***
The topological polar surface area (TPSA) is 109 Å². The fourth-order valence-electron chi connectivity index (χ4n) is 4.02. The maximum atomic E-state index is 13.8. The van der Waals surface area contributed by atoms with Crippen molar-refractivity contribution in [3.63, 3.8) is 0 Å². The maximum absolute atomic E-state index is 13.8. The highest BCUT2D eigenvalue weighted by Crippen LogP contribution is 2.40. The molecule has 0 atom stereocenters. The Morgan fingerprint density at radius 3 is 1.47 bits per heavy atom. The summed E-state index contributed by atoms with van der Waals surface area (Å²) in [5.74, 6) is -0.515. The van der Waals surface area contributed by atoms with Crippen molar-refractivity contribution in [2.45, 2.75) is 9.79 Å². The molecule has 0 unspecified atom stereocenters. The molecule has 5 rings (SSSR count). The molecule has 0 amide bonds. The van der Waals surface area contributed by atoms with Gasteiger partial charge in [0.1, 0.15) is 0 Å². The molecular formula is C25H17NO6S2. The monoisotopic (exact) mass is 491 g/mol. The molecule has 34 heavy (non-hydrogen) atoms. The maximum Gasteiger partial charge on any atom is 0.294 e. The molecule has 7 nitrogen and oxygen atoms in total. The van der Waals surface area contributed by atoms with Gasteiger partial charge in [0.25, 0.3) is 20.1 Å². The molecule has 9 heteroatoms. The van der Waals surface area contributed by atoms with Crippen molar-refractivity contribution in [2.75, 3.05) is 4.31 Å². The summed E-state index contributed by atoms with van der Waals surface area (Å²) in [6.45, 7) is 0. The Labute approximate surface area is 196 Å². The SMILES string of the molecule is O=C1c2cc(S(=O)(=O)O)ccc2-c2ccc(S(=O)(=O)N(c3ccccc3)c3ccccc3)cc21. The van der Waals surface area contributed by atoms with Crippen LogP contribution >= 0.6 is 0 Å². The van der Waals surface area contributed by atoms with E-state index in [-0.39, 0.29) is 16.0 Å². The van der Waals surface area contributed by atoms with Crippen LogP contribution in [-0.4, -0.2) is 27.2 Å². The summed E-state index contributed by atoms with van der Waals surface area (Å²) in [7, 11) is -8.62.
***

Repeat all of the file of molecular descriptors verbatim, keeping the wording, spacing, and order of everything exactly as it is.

The topological polar surface area (TPSA) is 109 Å². The fourth-order valence-electron chi connectivity index (χ4n) is 4.02. The maximum atomic E-state index is 13.8. The van der Waals surface area contributed by atoms with Crippen molar-refractivity contribution in [3.63, 3.8) is 0 Å². The maximum absolute atomic E-state index is 13.8. The highest BCUT2D eigenvalue weighted by Crippen LogP contribution is 2.40. The molecule has 0 atom stereocenters. The Morgan fingerprint density at radius 3 is 1.47 bits per heavy atom. The summed E-state index contributed by atoms with van der Waals surface area (Å²) in [5.74, 6) is -0.515. The van der Waals surface area contributed by atoms with Crippen molar-refractivity contribution in [2.45, 2.75) is 9.79 Å². The molecule has 0 unspecified atom stereocenters. The molecule has 5 rings (SSSR count). The molecule has 0 amide bonds. The van der Waals surface area contributed by atoms with Gasteiger partial charge in [0.1, 0.15) is 0 Å². The molecular formula is C25H17NO6S2. The monoisotopic (exact) mass is 491 g/mol. The molecule has 34 heavy (non-hydrogen) atoms. The maximum Gasteiger partial charge on any atom is 0.294 e. The molecule has 7 nitrogen and oxygen atoms in total. The van der Waals surface area contributed by atoms with Gasteiger partial charge in [0.25, 0.3) is 20.1 Å². The molecule has 9 heteroatoms. The van der Waals surface area contributed by atoms with Crippen molar-refractivity contribution in [2.75, 3.05) is 4.31 Å². The summed E-state index contributed by atoms with van der Waals surface area (Å²) in [6.45, 7) is 0. The Labute approximate surface area is 196 Å². The SMILES string of the molecule is O=C1c2cc(S(=O)(=O)O)ccc2-c2ccc(S(=O)(=O)N(c3ccccc3)c3ccccc3)cc21. The van der Waals surface area contributed by atoms with Crippen LogP contribution >= 0.6 is 0 Å². The van der Waals surface area contributed by atoms with E-state index in [-0.39, 0.29) is 16.0 Å². The van der Waals surface area contributed by atoms with Crippen LogP contribution in [-0.4, -0.2) is 27.2 Å². The summed E-state index contributed by atoms with van der Waals surface area (Å²) in [7, 11) is -8.62.